THE COAST IS CLEAR
POLITICAL ROUGH STUFF
The primary motive of the flap over Secretary of State Hillary Clinton's e-mails is to create more flack to shadow a presidential campaign. But the spat raises critical issues, for all of us.
How private should or can our communications be, whether we are a public official or a corporate employee? I wrestled with the latter issue as the senior news executive in a large and publicly traded broadcast company. In this age it is difficult to separate personal and professional communications, via phone or Internet.
Clinton had to live through the fall out of Julian Assange's Wikileaks revelation of thousands of supposedly private State Department cables and communications. They were the notes, observations and working messages of diplomatic personnel, were often sensitive and were never intended for public dissemination. Their release outraged foreign leaders, damaged relationships and put American assets and other intelligence officers at risk. So in that environment one understands a desire to have some protective wall.
And aren't we all entitled to privacy of thought and deliberation? Our attitudes and positions can and do change on people and politics, but in the interim we should be free to say and think "aloud" or in emails, what we wish, understanding that a particular communication is not meant to be definitive. But when something is brought up and focused on, with no context, it is unfair and misleading. All the more reason to know what are the ground rules and boundaries.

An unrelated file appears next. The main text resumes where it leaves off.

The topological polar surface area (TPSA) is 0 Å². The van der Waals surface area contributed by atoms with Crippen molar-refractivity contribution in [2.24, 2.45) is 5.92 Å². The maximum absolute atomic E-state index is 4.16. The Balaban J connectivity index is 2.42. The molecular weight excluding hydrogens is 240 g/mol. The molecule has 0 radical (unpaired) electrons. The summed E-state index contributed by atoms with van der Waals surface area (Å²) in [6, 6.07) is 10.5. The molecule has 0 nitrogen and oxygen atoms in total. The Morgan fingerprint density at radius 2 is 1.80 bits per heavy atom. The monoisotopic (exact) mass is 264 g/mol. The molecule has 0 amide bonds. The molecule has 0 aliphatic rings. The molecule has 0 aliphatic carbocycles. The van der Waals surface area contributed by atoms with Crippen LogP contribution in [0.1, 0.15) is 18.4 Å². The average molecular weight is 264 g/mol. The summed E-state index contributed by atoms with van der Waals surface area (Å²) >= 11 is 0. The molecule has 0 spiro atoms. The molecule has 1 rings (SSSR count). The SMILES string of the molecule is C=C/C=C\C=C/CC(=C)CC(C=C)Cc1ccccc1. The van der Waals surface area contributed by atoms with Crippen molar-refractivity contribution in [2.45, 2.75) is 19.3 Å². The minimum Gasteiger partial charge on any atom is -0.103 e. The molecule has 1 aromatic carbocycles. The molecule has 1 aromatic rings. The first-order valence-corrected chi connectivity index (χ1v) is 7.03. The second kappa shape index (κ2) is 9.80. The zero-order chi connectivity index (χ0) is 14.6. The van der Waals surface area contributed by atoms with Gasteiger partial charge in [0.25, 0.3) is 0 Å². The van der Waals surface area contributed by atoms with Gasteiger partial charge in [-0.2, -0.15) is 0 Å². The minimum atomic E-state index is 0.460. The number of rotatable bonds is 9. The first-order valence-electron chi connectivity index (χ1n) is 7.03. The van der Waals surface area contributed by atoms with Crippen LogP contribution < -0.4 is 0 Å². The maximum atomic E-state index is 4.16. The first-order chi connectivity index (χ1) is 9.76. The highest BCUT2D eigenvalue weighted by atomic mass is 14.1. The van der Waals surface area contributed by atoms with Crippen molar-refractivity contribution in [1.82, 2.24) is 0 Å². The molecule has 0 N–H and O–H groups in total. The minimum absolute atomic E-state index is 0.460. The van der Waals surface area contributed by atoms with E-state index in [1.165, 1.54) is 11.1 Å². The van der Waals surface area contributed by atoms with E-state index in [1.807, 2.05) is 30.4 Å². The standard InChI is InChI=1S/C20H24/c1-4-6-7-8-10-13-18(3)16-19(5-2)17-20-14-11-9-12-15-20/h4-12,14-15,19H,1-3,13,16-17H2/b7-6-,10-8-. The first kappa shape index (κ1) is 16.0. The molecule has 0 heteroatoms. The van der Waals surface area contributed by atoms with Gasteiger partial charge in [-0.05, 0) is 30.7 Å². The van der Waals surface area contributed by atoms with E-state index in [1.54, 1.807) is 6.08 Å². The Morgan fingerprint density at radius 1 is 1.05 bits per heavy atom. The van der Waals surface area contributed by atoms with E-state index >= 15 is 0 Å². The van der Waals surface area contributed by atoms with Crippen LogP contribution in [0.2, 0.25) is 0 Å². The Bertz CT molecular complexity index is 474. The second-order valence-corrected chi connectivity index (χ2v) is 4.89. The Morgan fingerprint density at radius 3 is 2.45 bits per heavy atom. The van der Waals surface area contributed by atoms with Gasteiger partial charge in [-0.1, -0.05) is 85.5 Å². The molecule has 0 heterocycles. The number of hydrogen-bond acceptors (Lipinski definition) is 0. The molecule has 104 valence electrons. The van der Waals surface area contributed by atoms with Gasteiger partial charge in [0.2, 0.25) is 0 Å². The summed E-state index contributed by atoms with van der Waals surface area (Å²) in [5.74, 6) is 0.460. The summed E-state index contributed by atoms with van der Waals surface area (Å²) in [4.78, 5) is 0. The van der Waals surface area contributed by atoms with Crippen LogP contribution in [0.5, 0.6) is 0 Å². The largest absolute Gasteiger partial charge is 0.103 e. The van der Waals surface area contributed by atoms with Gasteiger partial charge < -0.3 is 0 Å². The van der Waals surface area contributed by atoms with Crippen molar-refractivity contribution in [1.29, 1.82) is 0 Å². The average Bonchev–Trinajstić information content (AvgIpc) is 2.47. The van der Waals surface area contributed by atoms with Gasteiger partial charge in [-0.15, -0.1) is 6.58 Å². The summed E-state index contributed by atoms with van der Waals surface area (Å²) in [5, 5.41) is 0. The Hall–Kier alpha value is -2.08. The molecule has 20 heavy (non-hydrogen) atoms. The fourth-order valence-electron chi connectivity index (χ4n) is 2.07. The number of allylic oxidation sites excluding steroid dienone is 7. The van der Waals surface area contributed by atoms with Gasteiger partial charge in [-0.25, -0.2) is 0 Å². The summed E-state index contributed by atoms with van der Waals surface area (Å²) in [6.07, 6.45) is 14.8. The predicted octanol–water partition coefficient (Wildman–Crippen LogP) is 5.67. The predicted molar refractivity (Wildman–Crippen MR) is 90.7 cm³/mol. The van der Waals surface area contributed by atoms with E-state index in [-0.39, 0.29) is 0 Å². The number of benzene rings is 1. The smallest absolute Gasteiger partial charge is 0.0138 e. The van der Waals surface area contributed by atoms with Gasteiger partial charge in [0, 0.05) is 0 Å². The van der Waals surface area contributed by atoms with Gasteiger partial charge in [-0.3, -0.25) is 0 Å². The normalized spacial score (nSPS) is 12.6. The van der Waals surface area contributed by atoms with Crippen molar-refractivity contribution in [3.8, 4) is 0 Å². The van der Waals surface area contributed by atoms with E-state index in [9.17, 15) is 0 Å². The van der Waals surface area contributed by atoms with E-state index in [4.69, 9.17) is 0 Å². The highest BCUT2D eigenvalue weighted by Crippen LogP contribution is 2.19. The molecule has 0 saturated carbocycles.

I won't predict the Clinton E-mail fight will achieve clarity on this issue, but it's something that faces all of us.
TBT 1968 PAUL NEWMAN & BROTHER JOHN
Paul Newman campaigned for Eugene McCarthy at Ball State University in the spring of 1968. His primary body guard was my younger brother John, the bearded lad to whom Newman is speaking.
I was a reporter, covering the critical Indiana primary and the coming and going of the politicians, but John had the best access to Newman.
Newman flew in where John picked him up, along with a couple of others. Newman's first request was to stop at a liquor store where he purchased a six pack of beer.
John, now deceased, was bit of a brawler and before he was injured was a tough football player. He went on to be a charismatic therapist and counselor and directed the public hospital's crisis intervention unit. In this picture he was evidence of the "Get Clean with Gene" movement. Before his Newman assignment, his hair and beard were much longer. John rarely wore a tie.
There were no problems for Newman during his Indiana sojourn. John could be a formidable force.
See you down the trail